The Hanukkah Lamp

From Jan ’12 Spotlight:

When you lit your first candle on Dec. 20, how much thought did you give to your menorah? Maybe it’s a family heirloom, or maybe you recently purchased it online, but have you ever asked yourself what your menorah says about you, your values, and your personal style?

Loyola University Museum of Art (LUMA) is currently featuring a new exhibition called The Hanukkah Lamp: Modernist Style and the Jewish Experience based on the extensive Aaron Ha’Tell collection.

As curator Rhoda Rosen makes clear in the text she prepared for the wall panels, choosing a menorah is a hugely symbolic act with economic, political, and religious dimensions. In this exhibition, Rosen is particularly interested in the metal makers who emigrated to the Yishuv in the 1930s as a direct result of European anti-Semitism, and yet still identified with European culture and the visual aesthetic of modernism.

“I only chose the modernist pieces from the Ha’Tell collection because I wanted to take us back to the period when these designers first arrived in Israel,” Rosen told me on opening night. “They all fled Nazism and many of them lost family members. They made hanukkiot from copper alloys-cheap materials-because these are things that everyone could afford. Many were sold to Holocaust survivors who didn’t have much money, and this was a way of integrating this new foreign place [Israel] with their old selves [from Europe].”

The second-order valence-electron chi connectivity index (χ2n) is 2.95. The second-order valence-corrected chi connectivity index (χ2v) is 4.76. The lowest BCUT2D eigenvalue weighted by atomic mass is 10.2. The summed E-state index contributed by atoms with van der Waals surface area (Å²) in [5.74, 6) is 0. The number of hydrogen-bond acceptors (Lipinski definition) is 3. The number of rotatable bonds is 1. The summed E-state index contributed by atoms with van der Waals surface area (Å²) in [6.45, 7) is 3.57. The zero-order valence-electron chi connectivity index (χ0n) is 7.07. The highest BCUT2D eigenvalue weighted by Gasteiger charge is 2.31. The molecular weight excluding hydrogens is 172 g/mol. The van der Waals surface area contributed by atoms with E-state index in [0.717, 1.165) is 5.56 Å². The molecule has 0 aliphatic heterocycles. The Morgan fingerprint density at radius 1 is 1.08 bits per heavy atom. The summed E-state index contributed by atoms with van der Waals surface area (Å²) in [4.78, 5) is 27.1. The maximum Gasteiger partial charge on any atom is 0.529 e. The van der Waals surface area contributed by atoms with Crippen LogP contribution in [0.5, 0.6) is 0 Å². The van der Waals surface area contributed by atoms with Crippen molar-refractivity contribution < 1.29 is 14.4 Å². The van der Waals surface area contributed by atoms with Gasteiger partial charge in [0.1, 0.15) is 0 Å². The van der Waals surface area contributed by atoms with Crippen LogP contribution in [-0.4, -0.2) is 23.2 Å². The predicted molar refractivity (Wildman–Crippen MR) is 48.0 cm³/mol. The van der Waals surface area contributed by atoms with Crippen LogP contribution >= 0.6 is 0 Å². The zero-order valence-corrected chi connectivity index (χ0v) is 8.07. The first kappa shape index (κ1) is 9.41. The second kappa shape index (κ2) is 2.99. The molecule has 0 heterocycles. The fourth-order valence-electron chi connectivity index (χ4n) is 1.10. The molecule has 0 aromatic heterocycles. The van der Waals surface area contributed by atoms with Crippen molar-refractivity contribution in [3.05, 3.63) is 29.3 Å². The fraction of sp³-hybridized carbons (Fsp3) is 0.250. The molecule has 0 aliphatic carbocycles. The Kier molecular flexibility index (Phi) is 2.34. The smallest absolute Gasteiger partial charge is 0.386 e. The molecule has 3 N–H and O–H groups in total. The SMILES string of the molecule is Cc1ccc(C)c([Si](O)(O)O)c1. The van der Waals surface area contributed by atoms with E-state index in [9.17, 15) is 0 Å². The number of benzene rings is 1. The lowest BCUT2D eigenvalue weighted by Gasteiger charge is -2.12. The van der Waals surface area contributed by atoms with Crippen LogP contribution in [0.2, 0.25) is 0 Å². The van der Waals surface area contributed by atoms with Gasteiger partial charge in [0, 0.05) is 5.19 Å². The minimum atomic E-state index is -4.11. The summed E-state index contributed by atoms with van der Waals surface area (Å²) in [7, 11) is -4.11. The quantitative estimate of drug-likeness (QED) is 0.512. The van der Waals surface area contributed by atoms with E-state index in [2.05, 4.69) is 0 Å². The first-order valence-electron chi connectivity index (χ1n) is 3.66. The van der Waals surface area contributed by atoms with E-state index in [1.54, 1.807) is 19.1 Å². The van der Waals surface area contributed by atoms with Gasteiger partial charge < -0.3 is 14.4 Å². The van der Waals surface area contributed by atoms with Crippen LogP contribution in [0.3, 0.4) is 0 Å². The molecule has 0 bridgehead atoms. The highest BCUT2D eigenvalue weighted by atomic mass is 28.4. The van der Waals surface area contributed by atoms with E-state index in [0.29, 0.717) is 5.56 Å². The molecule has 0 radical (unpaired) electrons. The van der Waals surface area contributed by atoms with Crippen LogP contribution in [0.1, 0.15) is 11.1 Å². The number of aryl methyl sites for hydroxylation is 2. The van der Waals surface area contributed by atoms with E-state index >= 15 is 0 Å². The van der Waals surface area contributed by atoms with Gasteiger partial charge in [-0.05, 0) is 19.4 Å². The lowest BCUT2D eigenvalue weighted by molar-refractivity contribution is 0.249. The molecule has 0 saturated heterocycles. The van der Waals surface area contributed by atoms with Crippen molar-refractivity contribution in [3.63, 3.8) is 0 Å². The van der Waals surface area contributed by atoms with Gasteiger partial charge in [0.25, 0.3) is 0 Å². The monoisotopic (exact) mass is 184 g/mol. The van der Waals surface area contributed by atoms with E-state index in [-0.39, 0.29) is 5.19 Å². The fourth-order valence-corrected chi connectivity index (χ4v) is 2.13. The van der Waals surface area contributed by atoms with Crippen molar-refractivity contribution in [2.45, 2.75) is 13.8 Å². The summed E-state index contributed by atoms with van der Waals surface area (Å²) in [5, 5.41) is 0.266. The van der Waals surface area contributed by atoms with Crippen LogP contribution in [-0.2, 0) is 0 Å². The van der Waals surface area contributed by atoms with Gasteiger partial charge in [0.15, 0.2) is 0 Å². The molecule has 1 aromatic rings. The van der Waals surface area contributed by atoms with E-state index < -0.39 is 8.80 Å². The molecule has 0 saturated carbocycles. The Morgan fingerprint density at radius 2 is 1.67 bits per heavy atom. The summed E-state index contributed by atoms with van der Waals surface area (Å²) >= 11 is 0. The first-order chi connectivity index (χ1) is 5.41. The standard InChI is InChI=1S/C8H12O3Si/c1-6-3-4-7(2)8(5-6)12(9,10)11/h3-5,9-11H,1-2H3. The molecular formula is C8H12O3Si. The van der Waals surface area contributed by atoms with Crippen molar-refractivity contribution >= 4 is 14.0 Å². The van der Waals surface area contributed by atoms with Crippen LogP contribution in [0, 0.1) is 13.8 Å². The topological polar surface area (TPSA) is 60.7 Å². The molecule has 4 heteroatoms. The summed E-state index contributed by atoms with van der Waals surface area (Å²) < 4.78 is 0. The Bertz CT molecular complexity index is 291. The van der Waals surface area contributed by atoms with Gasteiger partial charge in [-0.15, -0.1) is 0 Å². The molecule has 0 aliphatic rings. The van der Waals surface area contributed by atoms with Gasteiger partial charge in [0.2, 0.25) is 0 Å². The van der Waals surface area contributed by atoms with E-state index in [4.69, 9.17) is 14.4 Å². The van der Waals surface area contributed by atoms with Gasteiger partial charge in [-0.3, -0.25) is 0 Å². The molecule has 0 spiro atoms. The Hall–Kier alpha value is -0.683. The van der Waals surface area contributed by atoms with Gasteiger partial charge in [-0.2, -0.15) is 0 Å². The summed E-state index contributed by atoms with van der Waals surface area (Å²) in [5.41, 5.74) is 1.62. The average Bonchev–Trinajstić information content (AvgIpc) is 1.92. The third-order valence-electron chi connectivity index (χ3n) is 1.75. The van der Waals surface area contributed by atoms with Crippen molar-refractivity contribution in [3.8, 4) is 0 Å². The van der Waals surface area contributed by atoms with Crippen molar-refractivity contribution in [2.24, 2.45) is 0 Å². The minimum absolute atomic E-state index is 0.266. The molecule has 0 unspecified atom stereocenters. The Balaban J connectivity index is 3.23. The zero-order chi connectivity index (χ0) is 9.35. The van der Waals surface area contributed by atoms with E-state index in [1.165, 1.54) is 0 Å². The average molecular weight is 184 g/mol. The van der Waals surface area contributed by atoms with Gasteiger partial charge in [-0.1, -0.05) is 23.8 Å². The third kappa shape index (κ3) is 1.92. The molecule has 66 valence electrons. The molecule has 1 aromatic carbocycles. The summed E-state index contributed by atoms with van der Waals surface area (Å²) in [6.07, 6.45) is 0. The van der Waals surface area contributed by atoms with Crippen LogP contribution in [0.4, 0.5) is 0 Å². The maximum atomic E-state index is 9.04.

To emphasize that these hanukkiot were made for personal use rather than museum display, Rosen also provides background materials. “In the Ascalon section, we have a sales catalog so you can see the actual object alongside its pictorial version. And we have drawings in the Wallersteiner section so you can see the process.”

“These designers brought in their hearts a love for art,” Ha-Tell added, “But they also loved Israel, so they attempted to integrate the two in their work.”

The LUMA exhibition will be on display through Jan 15th. For more information, visit: To read more about the Ha’Tell collection, visit:

Rhoda Rosen & Aaron Ha’Tell (Photo Credit: Jan Lisa Huttner)

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